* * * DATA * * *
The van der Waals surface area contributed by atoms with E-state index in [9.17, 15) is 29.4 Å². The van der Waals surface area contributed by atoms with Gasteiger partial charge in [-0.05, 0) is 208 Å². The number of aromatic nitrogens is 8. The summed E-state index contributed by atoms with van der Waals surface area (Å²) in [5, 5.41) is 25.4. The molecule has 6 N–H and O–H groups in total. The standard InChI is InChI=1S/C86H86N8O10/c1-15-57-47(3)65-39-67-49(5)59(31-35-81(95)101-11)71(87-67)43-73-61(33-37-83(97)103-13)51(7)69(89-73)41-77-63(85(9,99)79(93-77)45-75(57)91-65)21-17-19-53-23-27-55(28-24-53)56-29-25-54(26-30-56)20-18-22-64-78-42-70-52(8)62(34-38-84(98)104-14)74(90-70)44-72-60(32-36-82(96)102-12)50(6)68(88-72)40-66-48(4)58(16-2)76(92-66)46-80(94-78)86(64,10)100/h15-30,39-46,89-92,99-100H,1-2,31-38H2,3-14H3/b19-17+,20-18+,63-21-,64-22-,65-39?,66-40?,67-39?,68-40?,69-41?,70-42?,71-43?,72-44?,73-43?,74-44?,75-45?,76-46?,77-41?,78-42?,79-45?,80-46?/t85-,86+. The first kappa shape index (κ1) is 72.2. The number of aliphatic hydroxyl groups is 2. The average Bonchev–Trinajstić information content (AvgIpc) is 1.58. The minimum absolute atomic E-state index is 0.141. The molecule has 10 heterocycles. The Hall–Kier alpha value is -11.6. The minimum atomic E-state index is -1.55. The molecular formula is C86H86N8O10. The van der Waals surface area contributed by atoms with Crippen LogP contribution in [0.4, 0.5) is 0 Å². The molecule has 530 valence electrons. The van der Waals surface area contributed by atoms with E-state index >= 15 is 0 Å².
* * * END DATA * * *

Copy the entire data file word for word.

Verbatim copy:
The van der Waals surface area contributed by atoms with E-state index in [9.17, 15) is 29.4 Å². The van der Waals surface area contributed by atoms with Gasteiger partial charge in [-0.05, 0) is 208 Å². The number of aromatic nitrogens is 8. The summed E-state index contributed by atoms with van der Waals surface area (Å²) in [5, 5.41) is 25.4. The molecule has 6 N–H and O–H groups in total. The standard InChI is InChI=1S/C86H86N8O10/c1-15-57-47(3)65-39-67-49(5)59(31-35-81(95)101-11)71(87-67)43-73-61(33-37-83(97)103-13)51(7)69(89-73)41-77-63(85(9,99)79(93-77)45-75(57)91-65)21-17-19-53-23-27-55(28-24-53)56-29-25-54(26-30-56)20-18-22-64-78-42-70-52(8)62(34-38-84(98)104-14)74(90-70)44-72-60(32-36-82(96)102-12)50(6)68(88-72)40-66-48(4)58(16-2)76(92-66)46-80(94-78)86(64,10)100/h15-30,39-46,89-92,99-100H,1-2,31-38H2,3-14H3/b19-17+,20-18+,63-21-,64-22-,65-39?,66-40?,67-39?,68-40?,69-41?,70-42?,71-43?,72-44?,73-43?,74-44?,75-45?,76-46?,77-41?,78-42?,79-45?,80-46?/t85-,86+. The first kappa shape index (κ1) is 72.2. The number of aliphatic hydroxyl groups is 2. The average Bonchev–Trinajstić information content (AvgIpc) is 1.58. The minimum absolute atomic E-state index is 0.141. The molecule has 10 heterocycles. The Hall–Kier alpha value is -11.6. The minimum atomic E-state index is -1.55. The molecular formula is C86H86N8O10. The van der Waals surface area contributed by atoms with Crippen LogP contribution in [0.4, 0.5) is 0 Å². The molecule has 530 valence electrons. The van der Waals surface area contributed by atoms with E-state index >= 15 is 0 Å².